I believe that this was the main positive in the latest earnings release. With improving macroeconomic fundamentals, the business could make up for some of last year's under-performance by posting increasing revenues from the construction industries and power systems segments.
Another positive was the 20% growth in sales in China. Caterpillar is expecting 7.5% economic growth in the country. This will translate into a "moderate" growth of the construction industry, which should translate into improving sales.
Struggling Core Business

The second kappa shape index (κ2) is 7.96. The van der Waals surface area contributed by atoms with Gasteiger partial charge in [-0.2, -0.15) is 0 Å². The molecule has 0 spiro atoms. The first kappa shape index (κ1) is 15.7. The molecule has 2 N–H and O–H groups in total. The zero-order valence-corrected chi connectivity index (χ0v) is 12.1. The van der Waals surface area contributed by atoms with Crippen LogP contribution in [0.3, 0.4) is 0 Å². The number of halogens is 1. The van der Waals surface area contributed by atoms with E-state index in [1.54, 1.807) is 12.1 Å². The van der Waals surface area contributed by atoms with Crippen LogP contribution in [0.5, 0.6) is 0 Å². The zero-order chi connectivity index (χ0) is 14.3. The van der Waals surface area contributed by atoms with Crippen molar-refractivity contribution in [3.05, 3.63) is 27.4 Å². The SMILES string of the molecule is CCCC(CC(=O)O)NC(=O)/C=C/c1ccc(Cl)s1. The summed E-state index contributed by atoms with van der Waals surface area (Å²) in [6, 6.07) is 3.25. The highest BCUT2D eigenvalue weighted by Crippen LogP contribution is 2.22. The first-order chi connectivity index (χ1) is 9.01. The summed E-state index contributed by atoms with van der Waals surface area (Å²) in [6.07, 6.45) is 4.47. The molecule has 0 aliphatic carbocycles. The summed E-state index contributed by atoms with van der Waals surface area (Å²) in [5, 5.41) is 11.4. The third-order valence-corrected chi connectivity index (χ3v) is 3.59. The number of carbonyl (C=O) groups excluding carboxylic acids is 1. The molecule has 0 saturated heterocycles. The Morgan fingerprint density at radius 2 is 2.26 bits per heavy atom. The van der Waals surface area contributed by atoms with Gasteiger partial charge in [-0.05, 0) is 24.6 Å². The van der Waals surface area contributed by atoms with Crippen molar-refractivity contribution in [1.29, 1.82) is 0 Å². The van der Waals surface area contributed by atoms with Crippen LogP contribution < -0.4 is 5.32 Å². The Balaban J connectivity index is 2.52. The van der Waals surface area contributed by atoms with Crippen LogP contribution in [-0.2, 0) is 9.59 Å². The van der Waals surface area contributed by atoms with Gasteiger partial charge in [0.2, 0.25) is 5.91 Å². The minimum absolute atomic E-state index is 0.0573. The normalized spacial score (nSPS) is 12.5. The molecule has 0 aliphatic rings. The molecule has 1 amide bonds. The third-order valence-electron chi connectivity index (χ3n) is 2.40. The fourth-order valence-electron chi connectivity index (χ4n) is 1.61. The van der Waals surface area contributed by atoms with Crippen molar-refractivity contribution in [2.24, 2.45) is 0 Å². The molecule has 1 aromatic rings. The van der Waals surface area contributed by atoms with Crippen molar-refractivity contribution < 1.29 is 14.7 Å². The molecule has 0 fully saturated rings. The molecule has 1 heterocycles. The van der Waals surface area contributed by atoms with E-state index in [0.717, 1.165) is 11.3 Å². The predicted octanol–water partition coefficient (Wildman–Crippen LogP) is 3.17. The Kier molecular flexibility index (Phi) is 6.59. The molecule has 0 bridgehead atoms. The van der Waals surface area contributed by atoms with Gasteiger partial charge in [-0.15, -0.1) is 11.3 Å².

Caterpillar has struggled in the past due to weakness in the mining industry. This was mainly due to the fall in metal prices. Furthermore, some unpopular takeovers, project delays and reduced capital spending by mining companies made things even more difficult for everyone in this industry. These factors severely hurt Caterpillar's sales of mining equipment, which are represented in its resource segment.(JOY) witnessed a 16% decline in underground mining equipment sales and a 36% decline in surface mining equipment sales. Meanwhile, Komatsu (KMTUY) the world's second-largest manufacturer of construction and mining equipment, significantly reduced its profit forecast in October and has reiterated its dim guidance, despite posting better results. In short, amid persistent weakness in the mining sector and in the absence of any top line growth, Caterpillar has to rely on its cost-cutting measures to boost its earnings,. For 2014, the company is expecting annual revenue of around $56 billion and earnings of $5.85 per share, excluding the restructuring costs. Caterpillar essentially thinks that its revenues in 2014 will be in line with last year's results. However, shareholders should take this guidance with caution. Caterpillar has a history of over-promising and then revising down its outlook, and the company will incur substantial restructuring charges in 2014. According to its guidance, that will drag earnings down by 55 cents per share. Moreover, this profit forecast could also be revised downwards. At the time of publication, the author held no positions in any of the stocks mentioned. This article represents the opinion of a contributor and not necessarily that of TheStreet or its editorial staff.